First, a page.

Small Businesses: Avoid These 6 Pitfalls When Starting an eCommerce Website
Setting up eCommerce websites is a challenging task for anyone, particularly if you are a small business with limited resources. If don’t have previous experience with setting up an eCommerce store or website before, there are many things that can go wrong without you expecting it.
Setting up eCommerce websites is a challenging task for anyone, particularly if you are a small business with limited resources. If don’t have previous experience with setting up an eCommerce store or website before, there are many things that can go wrong without you expecting it. To help, here are six pitfalls many small business owners encounter when they start an eCommerce store so you can avoid them.
Know Your Purpose
Before you start thinking about an eCommerce store, you need to understand what your goals are and how you will plan to correct strategic failures.
You need to know your audience, their demographics, and what they are interested in before you can think about what products to sell that solve their problems. You also need to learn who your competitors are and how they are successful or what they could be doing better. From there, you can start to situate your website’s purpose.
Understand the Work Involved
Much like managing a physical bricks and mortar store, taking care of your eCommerce store requires a lot of work. Not only is setting the store up a huge undertaking, but you need to understand the resources that will be required to maintain it, provide immediate customer service, and fix any problems that may occur for your customers.
Once you realize the work involved to maintain the store, it can be tempting to outsource all of the work to someone else. However, it is a good idea to educate yourself and any key team members involved in all of the store’s processes on how your stores shipping, inventory and content management systems work.
Choose the Perfect Platform
The platform you place your eCommerce store on is as important as finding the perfect location for a physical store. If you choose software that doesn’t fit your needs, not only will you be frustrated with the site, but more importantly, your customers will be frustrated as well.
The platform needs to function easily with your products, your fulfillment processes, your brand, your management team, and your customers. You can either choose a hosted site, such as Shopify.com or Etsy.com which offers limited control, or create a custom e-commerce websites using software such as Cs-Cart.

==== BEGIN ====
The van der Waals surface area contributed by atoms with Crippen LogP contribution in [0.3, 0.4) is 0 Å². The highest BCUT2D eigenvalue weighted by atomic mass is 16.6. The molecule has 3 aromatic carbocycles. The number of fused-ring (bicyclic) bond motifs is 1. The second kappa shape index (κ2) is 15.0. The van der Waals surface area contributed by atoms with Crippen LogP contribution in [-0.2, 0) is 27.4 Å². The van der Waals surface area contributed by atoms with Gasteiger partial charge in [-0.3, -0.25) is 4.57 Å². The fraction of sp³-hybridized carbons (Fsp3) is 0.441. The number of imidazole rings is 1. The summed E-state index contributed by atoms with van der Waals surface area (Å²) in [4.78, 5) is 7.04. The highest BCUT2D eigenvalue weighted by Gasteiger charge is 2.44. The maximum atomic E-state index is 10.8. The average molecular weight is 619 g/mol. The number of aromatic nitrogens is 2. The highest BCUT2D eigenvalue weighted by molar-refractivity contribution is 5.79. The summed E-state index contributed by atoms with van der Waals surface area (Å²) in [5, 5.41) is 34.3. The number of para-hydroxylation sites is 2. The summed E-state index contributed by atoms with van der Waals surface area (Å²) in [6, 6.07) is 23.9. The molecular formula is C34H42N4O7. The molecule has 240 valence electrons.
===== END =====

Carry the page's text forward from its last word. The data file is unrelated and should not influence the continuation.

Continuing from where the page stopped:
Design Your Store Right
The experience your customer goes through needs to be streamlined for the best conversion rate. From the home page to checkout, the experience needs to have as few steps as possible to avoid cart abandonment. Put yourself in the shoes of the customer and make the experience easy for you.
Another design aspect to consider is your product images other visual elements. This is the only view of your store the customer is going to get. Make your photos high quality, uniform in style, inviting, and large. Include product descriptions next to each photo that are extremely informative and answer every question the customer might have about the product.
Plan and Implement a Marketing Strategy
Building an eCommerce store is a lot of work. You want to have a marketing strategy planned so you can start earning ROI from your eCommerce efforts. Social media marketing is an easy and affordable way to spread the word, as well as leveraging your existing customer base with email marketing and discounts for referrals. You can also use third party re-sellers on different platforms, such as eBay, to increase market penetration.
Track Your Efforts
Most importantly, you need to track the efforts you are making with your eCommerce store. At the most basic level, integrate your store with a Google Analytics account. You can get a great deal of insight about your success from on-page Analytics. Additionally, you should understand the difference between organic SEO (Search Engine Optimisation) and paid PPC (Pay-Per Click), as well as implement strategies, reporting and budgets for both.
Regardless of what you are selling on your eCommerce store, take the time to research the implementation and maintenance process methodically so you can build and deliver the store effectively to maximise your ROI.
This article was contributed by Magicdust, an Australian digital agency providing professional eCommerce websites.